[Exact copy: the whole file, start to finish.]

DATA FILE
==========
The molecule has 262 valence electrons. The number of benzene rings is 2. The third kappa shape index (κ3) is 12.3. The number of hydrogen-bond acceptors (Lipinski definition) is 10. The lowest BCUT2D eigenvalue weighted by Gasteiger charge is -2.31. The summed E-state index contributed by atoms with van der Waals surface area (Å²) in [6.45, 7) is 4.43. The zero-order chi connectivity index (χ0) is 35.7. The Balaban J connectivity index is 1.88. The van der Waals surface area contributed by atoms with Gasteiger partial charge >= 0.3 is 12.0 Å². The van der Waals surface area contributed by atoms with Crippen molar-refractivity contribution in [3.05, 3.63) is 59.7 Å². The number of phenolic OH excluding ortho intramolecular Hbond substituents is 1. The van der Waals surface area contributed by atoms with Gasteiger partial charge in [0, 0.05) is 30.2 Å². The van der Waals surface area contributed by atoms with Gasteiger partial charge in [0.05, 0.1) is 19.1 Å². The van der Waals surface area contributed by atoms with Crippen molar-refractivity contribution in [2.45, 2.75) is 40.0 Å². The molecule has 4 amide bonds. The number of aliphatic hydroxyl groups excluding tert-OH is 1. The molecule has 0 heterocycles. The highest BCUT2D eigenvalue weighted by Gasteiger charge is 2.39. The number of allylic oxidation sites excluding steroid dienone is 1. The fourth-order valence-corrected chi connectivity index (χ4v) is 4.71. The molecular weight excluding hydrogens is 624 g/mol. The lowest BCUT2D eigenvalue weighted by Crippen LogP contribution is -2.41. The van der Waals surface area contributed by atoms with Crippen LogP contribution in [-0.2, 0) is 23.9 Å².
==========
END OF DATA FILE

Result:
The molecule has 262 valence electrons. The number of benzene rings is 2. The third kappa shape index (κ3) is 12.3. The number of hydrogen-bond acceptors (Lipinski definition) is 10. The lowest BCUT2D eigenvalue weighted by Gasteiger charge is -2.31. The summed E-state index contributed by atoms with van der Waals surface area (Å²) in [6.45, 7) is 4.43. The zero-order chi connectivity index (χ0) is 35.7. The Balaban J connectivity index is 1.88. The van der Waals surface area contributed by atoms with Gasteiger partial charge >= 0.3 is 12.0 Å². The van der Waals surface area contributed by atoms with Crippen molar-refractivity contribution in [3.05, 3.63) is 59.7 Å². The number of phenolic OH excluding ortho intramolecular Hbond substituents is 1. The van der Waals surface area contributed by atoms with Gasteiger partial charge in [0, 0.05) is 30.2 Å². The van der Waals surface area contributed by atoms with Gasteiger partial charge in [0.05, 0.1) is 19.1 Å². The van der Waals surface area contributed by atoms with Crippen molar-refractivity contribution in [2.45, 2.75) is 40.0 Å². The molecule has 4 amide bonds. The number of aliphatic hydroxyl groups excluding tert-OH is 1. The molecule has 0 heterocycles. The highest BCUT2D eigenvalue weighted by Gasteiger charge is 2.39. The number of allylic oxidation sites excluding steroid dienone is 1. The fourth-order valence-corrected chi connectivity index (χ4v) is 4.71. The molecular weight excluding hydrogens is 624 g/mol. The lowest BCUT2D eigenvalue weighted by Crippen LogP contribution is -2.41. The van der Waals surface area contributed by atoms with Crippen LogP contribution in [-0.2, 0) is 23.9 Å².